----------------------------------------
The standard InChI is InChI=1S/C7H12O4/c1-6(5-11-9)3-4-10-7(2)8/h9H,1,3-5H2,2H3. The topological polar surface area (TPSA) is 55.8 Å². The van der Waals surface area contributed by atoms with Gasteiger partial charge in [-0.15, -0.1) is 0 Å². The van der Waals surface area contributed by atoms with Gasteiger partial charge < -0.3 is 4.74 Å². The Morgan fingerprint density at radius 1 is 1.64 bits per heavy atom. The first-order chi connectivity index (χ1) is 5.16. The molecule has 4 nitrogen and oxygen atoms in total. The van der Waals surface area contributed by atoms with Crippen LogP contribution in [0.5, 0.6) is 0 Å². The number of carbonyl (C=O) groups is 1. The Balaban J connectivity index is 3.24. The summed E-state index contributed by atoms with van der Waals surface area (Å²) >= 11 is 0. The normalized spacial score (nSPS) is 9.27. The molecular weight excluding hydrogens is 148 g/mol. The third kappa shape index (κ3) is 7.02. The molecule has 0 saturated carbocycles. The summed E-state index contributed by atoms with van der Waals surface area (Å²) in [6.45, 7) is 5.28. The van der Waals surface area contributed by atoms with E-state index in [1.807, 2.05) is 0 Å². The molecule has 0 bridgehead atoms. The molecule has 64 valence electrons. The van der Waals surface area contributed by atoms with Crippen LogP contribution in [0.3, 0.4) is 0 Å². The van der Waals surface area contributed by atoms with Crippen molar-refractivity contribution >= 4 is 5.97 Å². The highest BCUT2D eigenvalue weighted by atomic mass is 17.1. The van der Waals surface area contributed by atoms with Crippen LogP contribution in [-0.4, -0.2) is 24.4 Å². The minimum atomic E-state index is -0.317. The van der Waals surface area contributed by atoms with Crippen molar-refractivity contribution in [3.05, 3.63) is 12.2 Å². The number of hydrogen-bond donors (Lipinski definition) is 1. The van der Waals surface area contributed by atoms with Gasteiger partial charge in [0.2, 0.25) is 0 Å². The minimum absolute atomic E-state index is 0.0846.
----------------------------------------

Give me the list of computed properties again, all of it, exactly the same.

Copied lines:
The standard InChI is InChI=1S/C7H12O4/c1-6(5-11-9)3-4-10-7(2)8/h9H,1,3-5H2,2H3. The topological polar surface area (TPSA) is 55.8 Å². The van der Waals surface area contributed by atoms with Gasteiger partial charge in [-0.15, -0.1) is 0 Å². The van der Waals surface area contributed by atoms with Gasteiger partial charge < -0.3 is 4.74 Å². The Morgan fingerprint density at radius 1 is 1.64 bits per heavy atom. The first-order chi connectivity index (χ1) is 5.16. The molecule has 4 nitrogen and oxygen atoms in total. The van der Waals surface area contributed by atoms with Crippen LogP contribution in [0.5, 0.6) is 0 Å². The number of carbonyl (C=O) groups is 1. The Balaban J connectivity index is 3.24. The summed E-state index contributed by atoms with van der Waals surface area (Å²) >= 11 is 0. The normalized spacial score (nSPS) is 9.27. The molecular weight excluding hydrogens is 148 g/mol. The third kappa shape index (κ3) is 7.02. The molecule has 0 saturated carbocycles. The summed E-state index contributed by atoms with van der Waals surface area (Å²) in [6.45, 7) is 5.28. The van der Waals surface area contributed by atoms with E-state index in [1.807, 2.05) is 0 Å². The molecule has 0 bridgehead atoms. The molecule has 64 valence electrons. The van der Waals surface area contributed by atoms with Crippen LogP contribution in [0.3, 0.4) is 0 Å². The van der Waals surface area contributed by atoms with Crippen molar-refractivity contribution >= 4 is 5.97 Å². The highest BCUT2D eigenvalue weighted by atomic mass is 17.1. The van der Waals surface area contributed by atoms with Crippen LogP contribution in [-0.4, -0.2) is 24.4 Å². The minimum atomic E-state index is -0.317. The van der Waals surface area contributed by atoms with Crippen molar-refractivity contribution in [3.05, 3.63) is 12.2 Å². The number of hydrogen-bond donors (Lipinski definition) is 1. The van der Waals surface area contributed by atoms with Gasteiger partial charge in [0.2, 0.25) is 0 Å². The minimum absolute atomic E-state index is 0.0846.